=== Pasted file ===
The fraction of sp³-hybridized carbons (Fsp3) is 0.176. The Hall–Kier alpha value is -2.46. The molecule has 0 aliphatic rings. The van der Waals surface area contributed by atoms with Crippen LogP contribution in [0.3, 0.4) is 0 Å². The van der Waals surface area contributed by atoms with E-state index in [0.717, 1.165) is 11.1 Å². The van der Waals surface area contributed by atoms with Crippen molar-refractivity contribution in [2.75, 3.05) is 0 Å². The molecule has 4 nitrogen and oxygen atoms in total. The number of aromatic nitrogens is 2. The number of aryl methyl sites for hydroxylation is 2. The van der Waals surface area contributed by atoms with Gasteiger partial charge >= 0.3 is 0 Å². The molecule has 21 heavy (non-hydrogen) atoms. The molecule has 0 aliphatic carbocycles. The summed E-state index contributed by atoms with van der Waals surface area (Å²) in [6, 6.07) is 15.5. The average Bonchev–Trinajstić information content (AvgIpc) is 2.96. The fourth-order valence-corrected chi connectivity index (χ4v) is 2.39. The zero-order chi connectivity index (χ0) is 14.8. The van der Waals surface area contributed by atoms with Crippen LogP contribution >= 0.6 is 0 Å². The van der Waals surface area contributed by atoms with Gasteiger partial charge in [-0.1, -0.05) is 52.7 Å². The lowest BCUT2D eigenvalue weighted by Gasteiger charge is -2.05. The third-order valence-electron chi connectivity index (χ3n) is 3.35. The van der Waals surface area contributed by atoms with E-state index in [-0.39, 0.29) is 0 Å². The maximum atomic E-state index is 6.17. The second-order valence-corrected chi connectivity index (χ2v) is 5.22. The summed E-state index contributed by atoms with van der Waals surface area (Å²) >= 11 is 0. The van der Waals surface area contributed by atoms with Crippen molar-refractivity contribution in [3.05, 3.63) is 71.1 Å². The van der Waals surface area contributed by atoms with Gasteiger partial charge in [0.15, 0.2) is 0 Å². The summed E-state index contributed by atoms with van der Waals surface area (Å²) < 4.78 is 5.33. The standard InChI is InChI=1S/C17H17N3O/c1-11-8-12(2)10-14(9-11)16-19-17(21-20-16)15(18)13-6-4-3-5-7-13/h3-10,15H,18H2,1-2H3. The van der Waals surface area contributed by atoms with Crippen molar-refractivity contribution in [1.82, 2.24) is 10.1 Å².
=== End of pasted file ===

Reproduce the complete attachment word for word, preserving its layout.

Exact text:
The fraction of sp³-hybridized carbons (Fsp3) is 0.176. The Hall–Kier alpha value is -2.46. The molecule has 0 aliphatic rings. The van der Waals surface area contributed by atoms with Crippen LogP contribution in [0.3, 0.4) is 0 Å². The van der Waals surface area contributed by atoms with E-state index in [0.717, 1.165) is 11.1 Å². The van der Waals surface area contributed by atoms with Crippen molar-refractivity contribution in [2.75, 3.05) is 0 Å². The molecule has 4 nitrogen and oxygen atoms in total. The number of aromatic nitrogens is 2. The number of aryl methyl sites for hydroxylation is 2. The van der Waals surface area contributed by atoms with Gasteiger partial charge >= 0.3 is 0 Å². The molecule has 21 heavy (non-hydrogen) atoms. The molecule has 0 aliphatic carbocycles. The summed E-state index contributed by atoms with van der Waals surface area (Å²) in [6, 6.07) is 15.5. The average Bonchev–Trinajstić information content (AvgIpc) is 2.96. The fourth-order valence-corrected chi connectivity index (χ4v) is 2.39. The zero-order chi connectivity index (χ0) is 14.8. The van der Waals surface area contributed by atoms with Crippen LogP contribution >= 0.6 is 0 Å². The van der Waals surface area contributed by atoms with Gasteiger partial charge in [-0.1, -0.05) is 52.7 Å². The lowest BCUT2D eigenvalue weighted by Gasteiger charge is -2.05. The third-order valence-electron chi connectivity index (χ3n) is 3.35. The van der Waals surface area contributed by atoms with E-state index in [-0.39, 0.29) is 0 Å². The maximum atomic E-state index is 6.17. The second-order valence-corrected chi connectivity index (χ2v) is 5.22. The summed E-state index contributed by atoms with van der Waals surface area (Å²) >= 11 is 0. The van der Waals surface area contributed by atoms with Crippen molar-refractivity contribution in [3.05, 3.63) is 71.1 Å². The van der Waals surface area contributed by atoms with Gasteiger partial charge in [0.15, 0.2) is 0 Å². The summed E-state index contributed by atoms with van der Waals surface area (Å²) < 4.78 is 5.33. The standard InChI is InChI=1S/C17H17N3O/c1-11-8-12(2)10-14(9-11)16-19-17(21-20-16)15(18)13-6-4-3-5-7-13/h3-10,15H,18H2,1-2H3. The van der Waals surface area contributed by atoms with Crippen molar-refractivity contribution in [1.82, 2.24) is 10.1 Å².